Happy hunting for street art in Melbourne!

My Traveling Joys

Thursday, April 21, 2016

K is for Kadıköy

To me, a ferry ride is a brief escape from the world. A chance to feel the cool, salty breeze on my face. A moment to watch the seagulls chase the ferry and admire the fading shoreline.

When we lived in Istanbul, taking the ferry from our neighborhood of Beşiktaş to Kadıköy was one of my favorite things to do. During these brief 20 minutes, I felt transported to a different world – a beautiful, exotic world so different from my own upbringing in the Midwest of the U.S.

Every day, barring bad weather and government closures, the iconic white and yellow Şehir Hatları ferry boats crisscross the Bosphorus Straight and will even take you all the way to the Princes Islands. The ferries cross between Beşiktaş and Kadıköy and back again twice an hour. Day time trips between the two neighborhoods is perfect, but unfortunately, the ferries stop service long before your going out hours are up and you’re stuck taking a dolmuş (a shared minivan taxi) to either side.
Once you arrive in Kadıköy, you can enjoy a pleasant walk along the Bosphorus shoreline or head straight to the pedestrian-friendly market area. Guess where I usually ended up?

In the market area, you’ll find dozens of stall holders and shop owners touting fresh fish, seasonal fruits and veggies, dried fruits, honey, nuts, cheese, baklava and more. You’ll even find the odd sheeps’ head, offal and foreign pork products for sale (a must for any displaced expat)

If you’re in the mood for lunch or dinner, head over to Çiya, a fantastic local spot which has three cafés/restaurants on Güneşli Bahçe Sokak. I visited this popular eatery many times while I lived in Istanbul and during my visits. The Turkish food features typical homemade goodies such as lentil soup, meat casseroles, mezzes and kebabs.

Just thinking about Çiya has my mouth watering! Hopefully, we’ll be visiting and eating here again later this year!

When you visit Istanbul, don’t miss out taking the ferry ride to Kadıköy and exploring this bustling neighborhood.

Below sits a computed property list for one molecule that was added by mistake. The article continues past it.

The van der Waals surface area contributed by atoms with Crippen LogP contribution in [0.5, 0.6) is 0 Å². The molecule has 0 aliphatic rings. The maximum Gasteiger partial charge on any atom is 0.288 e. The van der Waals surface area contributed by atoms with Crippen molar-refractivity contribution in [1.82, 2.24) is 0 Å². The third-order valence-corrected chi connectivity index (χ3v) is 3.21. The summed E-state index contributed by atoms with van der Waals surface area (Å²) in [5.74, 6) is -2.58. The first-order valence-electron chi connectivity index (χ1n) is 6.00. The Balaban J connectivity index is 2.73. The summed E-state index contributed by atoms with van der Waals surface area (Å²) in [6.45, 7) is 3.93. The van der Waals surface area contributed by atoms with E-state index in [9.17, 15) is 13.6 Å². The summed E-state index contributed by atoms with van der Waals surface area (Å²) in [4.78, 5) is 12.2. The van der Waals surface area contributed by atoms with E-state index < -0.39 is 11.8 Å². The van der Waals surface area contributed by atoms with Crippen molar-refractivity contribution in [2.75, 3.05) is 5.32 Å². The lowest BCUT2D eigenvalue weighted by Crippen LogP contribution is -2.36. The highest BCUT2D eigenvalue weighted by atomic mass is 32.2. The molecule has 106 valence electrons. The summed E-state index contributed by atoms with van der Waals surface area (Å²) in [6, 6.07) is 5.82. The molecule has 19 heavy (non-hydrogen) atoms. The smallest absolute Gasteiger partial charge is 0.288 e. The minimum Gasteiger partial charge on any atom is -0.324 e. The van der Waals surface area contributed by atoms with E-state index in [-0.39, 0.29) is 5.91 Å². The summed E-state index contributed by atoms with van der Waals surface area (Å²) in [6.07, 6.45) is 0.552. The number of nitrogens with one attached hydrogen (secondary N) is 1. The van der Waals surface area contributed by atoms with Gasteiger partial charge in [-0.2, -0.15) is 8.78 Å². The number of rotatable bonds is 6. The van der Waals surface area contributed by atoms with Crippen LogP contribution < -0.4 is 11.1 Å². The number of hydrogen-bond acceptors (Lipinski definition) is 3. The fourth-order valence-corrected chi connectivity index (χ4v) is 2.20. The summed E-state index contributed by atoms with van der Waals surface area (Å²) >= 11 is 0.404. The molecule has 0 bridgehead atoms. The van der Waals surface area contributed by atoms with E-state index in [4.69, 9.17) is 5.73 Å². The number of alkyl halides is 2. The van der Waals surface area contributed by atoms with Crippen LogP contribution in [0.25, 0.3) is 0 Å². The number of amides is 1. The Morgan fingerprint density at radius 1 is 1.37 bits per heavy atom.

I’m linking this post to the monthly travel guide link up organized by Fiona, a fellow Australian blogger, at Tiffin Bite Sized Food Adventures. Each month features a new letter of the alphabet. This month is the letter “K.” Please pop on over to Fiona’s blog to read more travel stories!

TIFFIN - bite sized food adventures -
My Traveling Joys

Wednesday, April 13, 2016

Just a 3-hour drive from Melbourne, you’ll find heaps of outdoor activities like bush walking and hiking as well as beautiful waterfalls, panoramic lookouts and cute wildlife nestled in the heart of the Grampians.

I’ve already mentioned that you can chase kangaroosin the small town of Halls Gap and getscared to death on a sunrise hike to Boronia Peak in the Grampians National Park. But since we did a lot of activities in less than 48 hours here, I thought I’d share another post with some helpful travel tips and recommendations on things to see. Be sure to grab a walking map from the tourist office or your motel!

The Pinnacle
One of the park’s most popular treks is to the top of The Pinnacle, which starts at the Wonderland carpark. This lookout offers breathtaking views of Halls Gap and the Grampians' many mountain peaks. You have to follow the yellowish arrows painted on the steep rock slabs, which are easy to miss at times so we got “lost” more than once.
As you get closer to the top, you hike through a gorge known as the Grand Canyon with cliffs rising 20 metets tall on either side of the track. Another tricky stretch is called Silent Street, a narrow path between the rocks which is barely wide enough for one person to squeeze through. Once you reach the top, you’ll be rewarded with commanding views over the valley and Halls Gap below. Plan on about 90 minutes to 2 hours.
Living on the edge in the Grampians!
Boroka Lookout
From the Wonderland carpark, we drove along Mt Difficult Road to another stunning lookout in the Grampians – Boroka Lookout. After a short walk from the carpark to the lookout platform, you’ll be greeted with lovely 180-degree views of Western Victoria looking out over the Grampians and Lake Bellfield.